On the job, your work space is tidy and well maintained, with all your projects lined up like neat little soldiers. You can put your hands on just what you need at a moment’s notice, and never fail to throw away useless items. But while co-workers see you as the poster child of organization, you hide a dirty little secret: Your home office looks like a typhoon just hit.
Files are scattered. Family members have dumped various things in your office, including an unused exercise bike, an old video game system and what appears to be the inside of the broken toaster. Tax records are mixed in with recipes printed out sometime last year, and the dog has shredded the office chair fabric that is now held together with masking tape. There is no flat surface that is not stacked with papers, magazines and books.
It may be of some comfort to know that you are not the only one who could have a home office declared a disaster area. In fact, there are so many out-of-control home offices that organization gurus have come up with several suggestions to improve them. Consider:
1. Be clear on your purpose. Organize your space according to how you function. What's important in your life? If you really want to spend more time exercising, when are you going to find spare time to read those magazines from 1988 that are sitting in the corner of your home office?
2. Learn to divvy up the space. Because so many home offices are shared by families, give each family member a cubby, basket or shelf to place individual items. In order that respect for work is maintained, turn on a special light in the office to let others know that work is being done and interruptions should be kept to a minimum.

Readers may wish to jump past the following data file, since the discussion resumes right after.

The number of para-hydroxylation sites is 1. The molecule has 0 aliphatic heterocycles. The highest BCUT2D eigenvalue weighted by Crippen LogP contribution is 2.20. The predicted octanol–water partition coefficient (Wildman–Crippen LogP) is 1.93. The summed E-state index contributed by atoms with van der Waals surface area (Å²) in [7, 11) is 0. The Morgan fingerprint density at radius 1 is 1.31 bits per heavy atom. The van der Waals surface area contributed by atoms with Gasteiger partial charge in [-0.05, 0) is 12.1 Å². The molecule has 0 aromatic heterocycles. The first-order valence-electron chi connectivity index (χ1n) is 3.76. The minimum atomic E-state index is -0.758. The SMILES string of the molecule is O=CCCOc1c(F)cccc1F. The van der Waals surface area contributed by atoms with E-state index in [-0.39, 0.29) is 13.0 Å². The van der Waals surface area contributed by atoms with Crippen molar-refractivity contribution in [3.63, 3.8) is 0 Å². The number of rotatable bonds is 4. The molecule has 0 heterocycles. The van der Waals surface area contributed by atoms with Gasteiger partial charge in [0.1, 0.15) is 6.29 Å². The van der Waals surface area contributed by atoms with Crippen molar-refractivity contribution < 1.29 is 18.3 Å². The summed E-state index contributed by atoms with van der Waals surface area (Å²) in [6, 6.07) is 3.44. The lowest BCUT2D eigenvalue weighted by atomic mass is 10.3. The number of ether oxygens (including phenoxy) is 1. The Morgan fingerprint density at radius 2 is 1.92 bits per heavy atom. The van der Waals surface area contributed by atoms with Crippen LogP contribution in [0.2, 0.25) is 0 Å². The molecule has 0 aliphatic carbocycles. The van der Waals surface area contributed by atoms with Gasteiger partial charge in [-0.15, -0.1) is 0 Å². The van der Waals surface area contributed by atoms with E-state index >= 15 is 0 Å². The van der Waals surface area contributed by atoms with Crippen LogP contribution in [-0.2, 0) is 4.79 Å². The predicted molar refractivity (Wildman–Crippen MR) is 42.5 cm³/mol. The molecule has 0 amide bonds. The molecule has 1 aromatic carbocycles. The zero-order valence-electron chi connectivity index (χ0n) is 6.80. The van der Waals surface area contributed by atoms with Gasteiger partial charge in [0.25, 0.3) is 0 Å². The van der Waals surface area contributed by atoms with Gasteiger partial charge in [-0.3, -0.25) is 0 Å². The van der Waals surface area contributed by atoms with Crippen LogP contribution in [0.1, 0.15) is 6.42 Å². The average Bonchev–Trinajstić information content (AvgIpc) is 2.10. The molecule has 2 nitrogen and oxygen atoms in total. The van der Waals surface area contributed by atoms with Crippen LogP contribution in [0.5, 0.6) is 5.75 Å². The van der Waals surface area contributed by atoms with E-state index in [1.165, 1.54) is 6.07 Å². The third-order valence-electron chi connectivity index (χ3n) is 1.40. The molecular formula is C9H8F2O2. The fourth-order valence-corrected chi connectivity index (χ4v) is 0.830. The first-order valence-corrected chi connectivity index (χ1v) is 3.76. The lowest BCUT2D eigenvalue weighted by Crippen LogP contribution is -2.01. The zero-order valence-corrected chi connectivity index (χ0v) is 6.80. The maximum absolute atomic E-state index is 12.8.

3. Get rid of the “to do” lists and instead have a “stop” list. With offices at home, we’ve become more addicted to work and the constant e-mails and phone calls. Learn to "parent" yourself and put limits on when and how you will work at home.
4. Have a “dump” zone. Rather than everything being tossed in the office awaiting further action, have containers or cubbies near the door for books, bags, shoes, coats, sport equipment, etc. A blackboard or message system is also helpful so that there is one place where the family can maintain communication. This allows you to put necessary items – such as work brought home that needs your attention – in the home office without fear of it getting lost.
5.. Stop being indecisive. If you have a system set up that allows you to take action, then the home office will function better for you. For example, you can use files labeled with the months of the year. If you have a wedding in June, then you can put the invitation, gift registry and other information in that folder. You can put all your medical information in a folder so that at a moment’s notice you can grab it and go to the doctor or hospital. A designated shelf can hold specific projects from work that you bring home.
Finally, make sure your work space is comfortable. Invest in the proper lighting, chair, desk, etc. to make sure you don’t face an injury, just as you would on your job away from home.
What other suggestions do you have for maintaining a home office?